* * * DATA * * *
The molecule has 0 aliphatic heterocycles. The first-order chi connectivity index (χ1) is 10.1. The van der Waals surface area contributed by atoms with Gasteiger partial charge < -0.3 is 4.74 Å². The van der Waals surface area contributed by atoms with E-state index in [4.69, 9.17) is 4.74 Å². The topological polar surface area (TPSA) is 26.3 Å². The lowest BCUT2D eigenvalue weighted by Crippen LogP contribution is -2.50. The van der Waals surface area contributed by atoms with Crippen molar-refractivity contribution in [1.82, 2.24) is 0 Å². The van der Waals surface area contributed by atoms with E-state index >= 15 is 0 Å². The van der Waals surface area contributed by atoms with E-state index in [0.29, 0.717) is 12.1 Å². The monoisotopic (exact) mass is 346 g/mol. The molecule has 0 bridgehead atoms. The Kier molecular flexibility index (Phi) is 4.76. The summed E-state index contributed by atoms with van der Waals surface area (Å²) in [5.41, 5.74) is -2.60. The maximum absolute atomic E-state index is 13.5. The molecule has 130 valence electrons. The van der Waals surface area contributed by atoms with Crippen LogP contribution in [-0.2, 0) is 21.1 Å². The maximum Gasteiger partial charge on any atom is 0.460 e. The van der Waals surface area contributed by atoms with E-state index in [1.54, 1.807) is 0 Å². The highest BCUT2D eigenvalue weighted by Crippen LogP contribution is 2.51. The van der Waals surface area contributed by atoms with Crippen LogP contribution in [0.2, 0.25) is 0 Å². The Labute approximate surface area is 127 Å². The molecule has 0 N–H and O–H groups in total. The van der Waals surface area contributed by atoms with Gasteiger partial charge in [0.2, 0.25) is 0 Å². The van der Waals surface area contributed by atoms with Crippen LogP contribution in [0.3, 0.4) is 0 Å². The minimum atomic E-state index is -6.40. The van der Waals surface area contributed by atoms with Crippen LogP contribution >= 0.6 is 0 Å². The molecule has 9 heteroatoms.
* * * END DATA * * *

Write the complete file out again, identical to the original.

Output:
The molecule has 0 aliphatic heterocycles. The first-order chi connectivity index (χ1) is 10.1. The van der Waals surface area contributed by atoms with Gasteiger partial charge < -0.3 is 4.74 Å². The van der Waals surface area contributed by atoms with E-state index in [4.69, 9.17) is 4.74 Å². The topological polar surface area (TPSA) is 26.3 Å². The lowest BCUT2D eigenvalue weighted by Crippen LogP contribution is -2.50. The van der Waals surface area contributed by atoms with Crippen molar-refractivity contribution in [1.82, 2.24) is 0 Å². The van der Waals surface area contributed by atoms with E-state index >= 15 is 0 Å². The van der Waals surface area contributed by atoms with E-state index in [0.29, 0.717) is 12.1 Å². The monoisotopic (exact) mass is 346 g/mol. The molecule has 0 bridgehead atoms. The Kier molecular flexibility index (Phi) is 4.76. The summed E-state index contributed by atoms with van der Waals surface area (Å²) in [5.41, 5.74) is -2.60. The maximum absolute atomic E-state index is 13.5. The molecule has 130 valence electrons. The van der Waals surface area contributed by atoms with Crippen LogP contribution in [-0.2, 0) is 21.1 Å². The maximum Gasteiger partial charge on any atom is 0.460 e. The van der Waals surface area contributed by atoms with E-state index in [1.54, 1.807) is 0 Å². The highest BCUT2D eigenvalue weighted by Crippen LogP contribution is 2.51. The van der Waals surface area contributed by atoms with Crippen LogP contribution in [0.2, 0.25) is 0 Å². The Labute approximate surface area is 127 Å². The molecule has 0 N–H and O–H groups in total. The van der Waals surface area contributed by atoms with Gasteiger partial charge in [0.2, 0.25) is 0 Å². The van der Waals surface area contributed by atoms with Crippen LogP contribution in [0.3, 0.4) is 0 Å². The minimum atomic E-state index is -6.40. The van der Waals surface area contributed by atoms with Crippen LogP contribution >= 0.6 is 0 Å². The molecule has 9 heteroatoms.